(3) If such person is thereafter arrested without warrant by an officer in charge of a police station on such accusation, and is prepared either at the time of arrest or at any time while in the custody of such officer to give bail, be shall be released on bail; and if a Magistrate taking cognizance of such offence decides that a warrant should issue in the first instance against that person, he shall issue a bailable warrant in conformity with the direction of the Court under sub- section (1).
Pandey was entitled to such “anticipatory bail” like any other “ordinary person”, but possibly considering the serious nature of crime –extra-Judicial killings- no court deemed it fit case to grant it. Moreover, he had repeatedly avoided appearing before CBI team for enquiry and interrogation despite receiving summons.
Only last year, a Supreme Court bench of Justices P Sathasivam and Ranjan Gogoi had held that there should be No anticipatory bail to absconders. Incidentally, P Sathasivam is the current Chief Justice of India (CJI). ““Normally, when the accused is ‘absconding’ and declared as ‘proclaimed offender’, there is no question of granting anticipatory bail,” “We reiterate that when a person against whom a warrant has been issued and is absconding or concealing himself in order to avoid execution of warrant and is declared as a proclaimed offender in terms of Section 82 of the Criminal Procedure Code, is not entitled to the relief of anticipatory bail.” “Normally, the court should not exercise its discretion to grant anticipatory bail in disregard of the magnitude and seriousness of the matter. The matter regarding the unnatural death of the daughter-in-law at the house of her in-laws was still under investigation and the appropriate course to adopt was to allow the concerned magistrate to deal with the same on the basis of the material placed before the court,””.
82. Proclamation for person absconding.
(1) If any Court has reason to believe (whether after taking evidence or not) that any person against whom a warrant has been issued by it has absconded or is concealing himself so that such warrant cannot be executed, such Court may publish a written proclamation requiring him to appear at a specified place and at a specified time not less than thirty days from the date of publishing such proclamation.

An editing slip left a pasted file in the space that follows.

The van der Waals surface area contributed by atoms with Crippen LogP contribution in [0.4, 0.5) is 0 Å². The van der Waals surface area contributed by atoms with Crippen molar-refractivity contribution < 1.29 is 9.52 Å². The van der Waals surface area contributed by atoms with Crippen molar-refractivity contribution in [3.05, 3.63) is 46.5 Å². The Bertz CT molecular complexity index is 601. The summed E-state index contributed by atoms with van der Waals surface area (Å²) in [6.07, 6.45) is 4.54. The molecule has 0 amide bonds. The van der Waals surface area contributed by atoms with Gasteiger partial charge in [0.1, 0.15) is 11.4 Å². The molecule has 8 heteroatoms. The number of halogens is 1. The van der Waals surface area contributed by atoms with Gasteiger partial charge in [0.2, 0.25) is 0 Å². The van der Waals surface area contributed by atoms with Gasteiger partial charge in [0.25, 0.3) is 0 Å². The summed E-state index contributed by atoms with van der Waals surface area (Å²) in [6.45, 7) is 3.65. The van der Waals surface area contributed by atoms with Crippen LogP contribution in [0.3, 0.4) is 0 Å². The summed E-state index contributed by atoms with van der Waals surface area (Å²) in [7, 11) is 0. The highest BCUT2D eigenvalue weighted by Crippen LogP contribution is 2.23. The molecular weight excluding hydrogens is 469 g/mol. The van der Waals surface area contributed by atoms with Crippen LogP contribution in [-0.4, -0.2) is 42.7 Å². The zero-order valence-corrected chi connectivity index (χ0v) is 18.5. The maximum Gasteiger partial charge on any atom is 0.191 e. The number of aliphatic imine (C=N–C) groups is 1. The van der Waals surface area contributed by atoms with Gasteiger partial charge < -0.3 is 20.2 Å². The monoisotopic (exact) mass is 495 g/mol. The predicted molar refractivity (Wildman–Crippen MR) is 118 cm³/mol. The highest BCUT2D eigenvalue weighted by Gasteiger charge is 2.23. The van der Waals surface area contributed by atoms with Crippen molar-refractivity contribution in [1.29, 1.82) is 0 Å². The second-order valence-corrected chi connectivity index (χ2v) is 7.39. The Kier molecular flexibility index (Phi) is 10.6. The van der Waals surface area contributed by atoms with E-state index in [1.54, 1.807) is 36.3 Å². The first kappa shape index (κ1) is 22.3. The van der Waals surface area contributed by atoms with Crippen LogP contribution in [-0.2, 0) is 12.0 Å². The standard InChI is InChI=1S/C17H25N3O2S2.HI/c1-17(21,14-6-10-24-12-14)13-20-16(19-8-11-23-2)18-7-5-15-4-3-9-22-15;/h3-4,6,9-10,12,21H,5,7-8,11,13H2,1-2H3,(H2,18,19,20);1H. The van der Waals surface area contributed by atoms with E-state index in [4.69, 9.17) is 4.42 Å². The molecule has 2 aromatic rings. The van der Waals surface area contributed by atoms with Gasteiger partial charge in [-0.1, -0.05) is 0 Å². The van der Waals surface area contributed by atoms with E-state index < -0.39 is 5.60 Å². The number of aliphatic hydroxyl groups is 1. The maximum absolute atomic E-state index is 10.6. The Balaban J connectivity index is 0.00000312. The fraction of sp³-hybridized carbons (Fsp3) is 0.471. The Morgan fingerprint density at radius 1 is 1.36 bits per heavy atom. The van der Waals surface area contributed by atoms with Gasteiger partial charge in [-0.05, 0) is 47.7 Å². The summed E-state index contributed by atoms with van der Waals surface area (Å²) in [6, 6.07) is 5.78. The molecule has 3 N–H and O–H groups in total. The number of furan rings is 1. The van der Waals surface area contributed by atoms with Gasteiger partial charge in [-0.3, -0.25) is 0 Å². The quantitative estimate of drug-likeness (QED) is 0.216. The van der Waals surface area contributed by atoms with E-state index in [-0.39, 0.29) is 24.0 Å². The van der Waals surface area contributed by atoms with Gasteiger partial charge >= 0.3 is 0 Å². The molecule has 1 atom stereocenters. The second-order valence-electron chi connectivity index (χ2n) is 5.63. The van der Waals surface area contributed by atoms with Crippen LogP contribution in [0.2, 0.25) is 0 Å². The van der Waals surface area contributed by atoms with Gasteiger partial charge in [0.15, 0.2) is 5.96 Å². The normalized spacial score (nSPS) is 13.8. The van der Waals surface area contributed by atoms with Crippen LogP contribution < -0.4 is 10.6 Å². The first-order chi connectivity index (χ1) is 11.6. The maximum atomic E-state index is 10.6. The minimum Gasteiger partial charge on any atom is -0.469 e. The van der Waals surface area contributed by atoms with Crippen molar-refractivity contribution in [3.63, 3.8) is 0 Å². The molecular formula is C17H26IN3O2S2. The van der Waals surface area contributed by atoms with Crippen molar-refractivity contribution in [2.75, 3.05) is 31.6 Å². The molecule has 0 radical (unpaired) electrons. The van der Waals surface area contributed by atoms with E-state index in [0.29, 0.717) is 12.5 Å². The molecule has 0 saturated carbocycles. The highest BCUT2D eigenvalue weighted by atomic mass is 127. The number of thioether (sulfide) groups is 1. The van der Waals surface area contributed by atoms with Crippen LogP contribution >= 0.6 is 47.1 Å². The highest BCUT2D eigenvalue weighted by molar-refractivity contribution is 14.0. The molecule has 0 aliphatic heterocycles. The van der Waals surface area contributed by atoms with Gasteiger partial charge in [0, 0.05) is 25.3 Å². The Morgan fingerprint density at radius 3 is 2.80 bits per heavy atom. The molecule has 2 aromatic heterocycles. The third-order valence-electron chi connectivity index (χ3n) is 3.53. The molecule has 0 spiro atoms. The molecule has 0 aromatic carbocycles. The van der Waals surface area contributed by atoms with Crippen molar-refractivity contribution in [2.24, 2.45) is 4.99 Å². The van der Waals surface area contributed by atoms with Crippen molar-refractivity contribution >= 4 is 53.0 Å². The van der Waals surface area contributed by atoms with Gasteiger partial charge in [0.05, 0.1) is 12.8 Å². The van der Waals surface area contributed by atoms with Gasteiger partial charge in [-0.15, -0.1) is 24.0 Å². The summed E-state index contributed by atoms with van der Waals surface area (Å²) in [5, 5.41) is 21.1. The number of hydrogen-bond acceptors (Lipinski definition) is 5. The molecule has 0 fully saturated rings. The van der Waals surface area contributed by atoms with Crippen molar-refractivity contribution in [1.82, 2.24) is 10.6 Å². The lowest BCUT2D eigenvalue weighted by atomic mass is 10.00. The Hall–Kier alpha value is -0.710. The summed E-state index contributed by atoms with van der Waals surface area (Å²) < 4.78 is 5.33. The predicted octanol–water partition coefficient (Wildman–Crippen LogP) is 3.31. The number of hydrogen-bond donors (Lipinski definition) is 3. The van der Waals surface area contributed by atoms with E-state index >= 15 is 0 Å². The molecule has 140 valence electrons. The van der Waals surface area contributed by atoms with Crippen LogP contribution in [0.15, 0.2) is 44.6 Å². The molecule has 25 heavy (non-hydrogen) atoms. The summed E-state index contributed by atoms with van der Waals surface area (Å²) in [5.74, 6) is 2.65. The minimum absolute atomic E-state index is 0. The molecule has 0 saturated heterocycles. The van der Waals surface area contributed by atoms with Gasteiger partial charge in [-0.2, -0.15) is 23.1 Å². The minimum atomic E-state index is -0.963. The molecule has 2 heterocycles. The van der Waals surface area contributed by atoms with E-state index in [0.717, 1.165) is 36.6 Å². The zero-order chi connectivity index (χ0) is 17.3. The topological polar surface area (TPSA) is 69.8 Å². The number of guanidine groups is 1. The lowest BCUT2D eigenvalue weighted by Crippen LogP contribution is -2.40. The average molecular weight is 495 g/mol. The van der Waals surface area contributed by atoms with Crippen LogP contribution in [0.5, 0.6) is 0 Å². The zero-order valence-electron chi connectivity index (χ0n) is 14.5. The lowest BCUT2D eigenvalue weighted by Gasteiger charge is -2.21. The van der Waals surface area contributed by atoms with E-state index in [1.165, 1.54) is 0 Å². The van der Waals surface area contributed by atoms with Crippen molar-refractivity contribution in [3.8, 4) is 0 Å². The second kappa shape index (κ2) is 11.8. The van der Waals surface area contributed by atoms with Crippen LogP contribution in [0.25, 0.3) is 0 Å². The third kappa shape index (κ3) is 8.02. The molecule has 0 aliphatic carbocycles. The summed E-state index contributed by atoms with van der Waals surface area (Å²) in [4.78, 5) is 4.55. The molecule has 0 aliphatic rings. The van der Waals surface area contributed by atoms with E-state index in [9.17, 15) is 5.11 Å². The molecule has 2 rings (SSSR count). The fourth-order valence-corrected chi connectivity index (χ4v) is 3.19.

(2) The proclamation shall be published as follows:-
(i) (a) it shall be publicly read in some conspicuous place of the town or village in which such person ordinarily resides;
(b) it shall be affixed to some conspicuous part of the house or homestead in which such person ordinarily resides or to some conspicuous place of such town or village;
(c) a copy thereof shall be affixed to some conspicuous part of the Court- house;
(ii) the Court may also, if it thinks fit, direct a copy of the proclamation to be published in a daily newspaper circulating in the place in which such person ordinarily resides.
(3) A statement in writing by the Court issuing the proclamation to the effect that the proclamation was duly published on a specified day, in the manner specified in clause (i) of sub- section (2), shall be conclusive evidence that the requirements of this section have been complied with, and that the proclamation was published on such day.
When SC bench said “No anticipatory bail to absconders” on 31st August 2012, the general understanding among the legal fraternity was that the judgment had “settled a question of law which had been bothering the judiciary for a long time and ruled that no court should grant anticipatory bail to a person who had been declared an absconder either during the investigation or during the trial”. Another bench of the Supreme Court has now in effect nullified earlier judgment even for only a few days. The only difference between the two cases is that in earlier case it were “ordinary in laws” facing the possible charge of abetment to suicide or murder who were the absconders; whereas in the present case a high profile person, an additional director general of Gujarat Police, is facing the charge of killing four accused in custody in a faked encounter.
That shows the law is not equal for everyone. Did someone say breach of Article 14 of Indian Constitution?
14. Equality before law The State shall not deny to any person equality before the law or the equal protection of the laws within the territory of India Prohibition of discrimination on grounds of religion, race, caste, sex or place of birth.
But wait a minute, where is the discrimination on the grounds of religion, race, caste, sex or place of birth? Here, the “equality” is violated only on the basis of person’s station in life; and that the constitution doesn’t disallow. That is why Ministers, legislators, judges, bureaucrats, and sundry factotums of the state get preferential treatment over ordinary citizens purely because of their station in life. There is nothing unconstitutional about it.